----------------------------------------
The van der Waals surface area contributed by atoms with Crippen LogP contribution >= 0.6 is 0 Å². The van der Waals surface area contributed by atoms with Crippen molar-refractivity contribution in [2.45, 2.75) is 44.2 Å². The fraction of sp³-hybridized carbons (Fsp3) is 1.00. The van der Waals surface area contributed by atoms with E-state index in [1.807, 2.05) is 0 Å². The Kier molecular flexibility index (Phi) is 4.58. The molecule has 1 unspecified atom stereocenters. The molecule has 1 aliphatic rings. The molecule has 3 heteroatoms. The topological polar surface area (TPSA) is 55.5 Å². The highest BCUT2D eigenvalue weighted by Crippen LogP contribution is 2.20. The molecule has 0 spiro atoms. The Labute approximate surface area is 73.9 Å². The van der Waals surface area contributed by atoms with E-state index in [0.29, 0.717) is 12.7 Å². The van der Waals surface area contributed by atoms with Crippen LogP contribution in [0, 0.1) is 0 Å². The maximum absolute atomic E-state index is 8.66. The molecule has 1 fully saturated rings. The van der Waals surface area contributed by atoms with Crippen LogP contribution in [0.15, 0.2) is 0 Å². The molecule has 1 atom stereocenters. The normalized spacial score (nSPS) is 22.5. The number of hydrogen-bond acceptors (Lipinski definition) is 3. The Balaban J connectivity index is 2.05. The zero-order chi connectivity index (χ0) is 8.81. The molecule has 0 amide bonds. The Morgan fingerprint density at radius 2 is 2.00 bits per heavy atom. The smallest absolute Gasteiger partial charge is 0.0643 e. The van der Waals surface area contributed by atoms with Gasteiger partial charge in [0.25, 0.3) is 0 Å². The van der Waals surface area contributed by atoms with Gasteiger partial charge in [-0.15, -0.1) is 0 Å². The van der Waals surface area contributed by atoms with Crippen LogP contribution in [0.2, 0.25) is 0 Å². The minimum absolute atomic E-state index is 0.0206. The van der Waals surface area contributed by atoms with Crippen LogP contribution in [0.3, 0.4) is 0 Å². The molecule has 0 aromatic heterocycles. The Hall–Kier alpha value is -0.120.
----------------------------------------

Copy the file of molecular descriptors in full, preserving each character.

The van der Waals surface area contributed by atoms with Crippen LogP contribution >= 0.6 is 0 Å². The van der Waals surface area contributed by atoms with Crippen molar-refractivity contribution in [2.45, 2.75) is 44.2 Å². The fraction of sp³-hybridized carbons (Fsp3) is 1.00. The van der Waals surface area contributed by atoms with E-state index in [1.807, 2.05) is 0 Å². The Kier molecular flexibility index (Phi) is 4.58. The molecule has 1 unspecified atom stereocenters. The molecule has 1 aliphatic rings. The molecule has 3 heteroatoms. The topological polar surface area (TPSA) is 55.5 Å². The highest BCUT2D eigenvalue weighted by Crippen LogP contribution is 2.20. The molecule has 0 spiro atoms. The Labute approximate surface area is 73.9 Å². The van der Waals surface area contributed by atoms with E-state index in [0.29, 0.717) is 12.7 Å². The van der Waals surface area contributed by atoms with Crippen LogP contribution in [0, 0.1) is 0 Å². The maximum absolute atomic E-state index is 8.66. The molecule has 1 fully saturated rings. The van der Waals surface area contributed by atoms with Crippen LogP contribution in [0.15, 0.2) is 0 Å². The molecule has 1 atom stereocenters. The normalized spacial score (nSPS) is 22.5. The number of hydrogen-bond acceptors (Lipinski definition) is 3. The Balaban J connectivity index is 2.05. The zero-order chi connectivity index (χ0) is 8.81. The molecule has 0 amide bonds. The Morgan fingerprint density at radius 2 is 2.00 bits per heavy atom. The smallest absolute Gasteiger partial charge is 0.0643 e. The van der Waals surface area contributed by atoms with Gasteiger partial charge in [0.25, 0.3) is 0 Å². The van der Waals surface area contributed by atoms with Gasteiger partial charge in [-0.15, -0.1) is 0 Å². The van der Waals surface area contributed by atoms with Crippen LogP contribution in [0.2, 0.25) is 0 Å². The minimum absolute atomic E-state index is 0.0206. The van der Waals surface area contributed by atoms with Crippen LogP contribution in [0.3, 0.4) is 0 Å². The molecule has 0 aromatic heterocycles. The Hall–Kier alpha value is -0.120.